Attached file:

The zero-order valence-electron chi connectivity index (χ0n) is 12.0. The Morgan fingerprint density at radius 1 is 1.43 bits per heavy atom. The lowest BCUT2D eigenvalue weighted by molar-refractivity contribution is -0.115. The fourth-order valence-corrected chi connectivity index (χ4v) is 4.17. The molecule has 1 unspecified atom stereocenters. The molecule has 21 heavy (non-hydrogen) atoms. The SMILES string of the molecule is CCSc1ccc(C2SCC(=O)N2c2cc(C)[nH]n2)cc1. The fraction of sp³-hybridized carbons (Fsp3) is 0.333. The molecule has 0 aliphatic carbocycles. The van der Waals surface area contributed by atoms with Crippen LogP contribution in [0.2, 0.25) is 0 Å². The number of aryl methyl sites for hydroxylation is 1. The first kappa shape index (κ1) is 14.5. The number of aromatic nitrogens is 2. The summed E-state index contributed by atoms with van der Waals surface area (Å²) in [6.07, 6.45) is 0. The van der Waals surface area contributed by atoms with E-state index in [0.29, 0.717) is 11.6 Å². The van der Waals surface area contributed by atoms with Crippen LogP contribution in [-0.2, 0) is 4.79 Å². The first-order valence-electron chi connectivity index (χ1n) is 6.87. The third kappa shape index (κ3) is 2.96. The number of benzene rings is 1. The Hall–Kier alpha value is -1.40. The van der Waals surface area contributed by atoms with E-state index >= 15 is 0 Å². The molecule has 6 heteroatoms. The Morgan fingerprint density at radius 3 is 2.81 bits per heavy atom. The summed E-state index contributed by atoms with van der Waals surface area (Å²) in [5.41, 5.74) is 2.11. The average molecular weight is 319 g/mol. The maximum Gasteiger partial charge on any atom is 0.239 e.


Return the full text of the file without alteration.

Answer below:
The zero-order valence-electron chi connectivity index (χ0n) is 12.0. The Morgan fingerprint density at radius 1 is 1.43 bits per heavy atom. The lowest BCUT2D eigenvalue weighted by molar-refractivity contribution is -0.115. The fourth-order valence-corrected chi connectivity index (χ4v) is 4.17. The molecule has 1 unspecified atom stereocenters. The molecule has 21 heavy (non-hydrogen) atoms. The SMILES string of the molecule is CCSc1ccc(C2SCC(=O)N2c2cc(C)[nH]n2)cc1. The fraction of sp³-hybridized carbons (Fsp3) is 0.333. The molecule has 0 aliphatic carbocycles. The van der Waals surface area contributed by atoms with Crippen LogP contribution in [0.2, 0.25) is 0 Å². The number of aryl methyl sites for hydroxylation is 1. The first kappa shape index (κ1) is 14.5. The number of aromatic nitrogens is 2. The summed E-state index contributed by atoms with van der Waals surface area (Å²) in [6.07, 6.45) is 0. The van der Waals surface area contributed by atoms with E-state index in [0.29, 0.717) is 11.6 Å². The van der Waals surface area contributed by atoms with Crippen LogP contribution in [-0.2, 0) is 4.79 Å². The first-order valence-electron chi connectivity index (χ1n) is 6.87. The third kappa shape index (κ3) is 2.96. The number of benzene rings is 1. The Hall–Kier alpha value is -1.40. The van der Waals surface area contributed by atoms with E-state index >= 15 is 0 Å². The molecule has 6 heteroatoms. The Morgan fingerprint density at radius 3 is 2.81 bits per heavy atom. The summed E-state index contributed by atoms with van der Waals surface area (Å²) in [5.41, 5.74) is 2.11. The average molecular weight is 319 g/mol. The maximum Gasteiger partial charge on any atom is 0.239 e.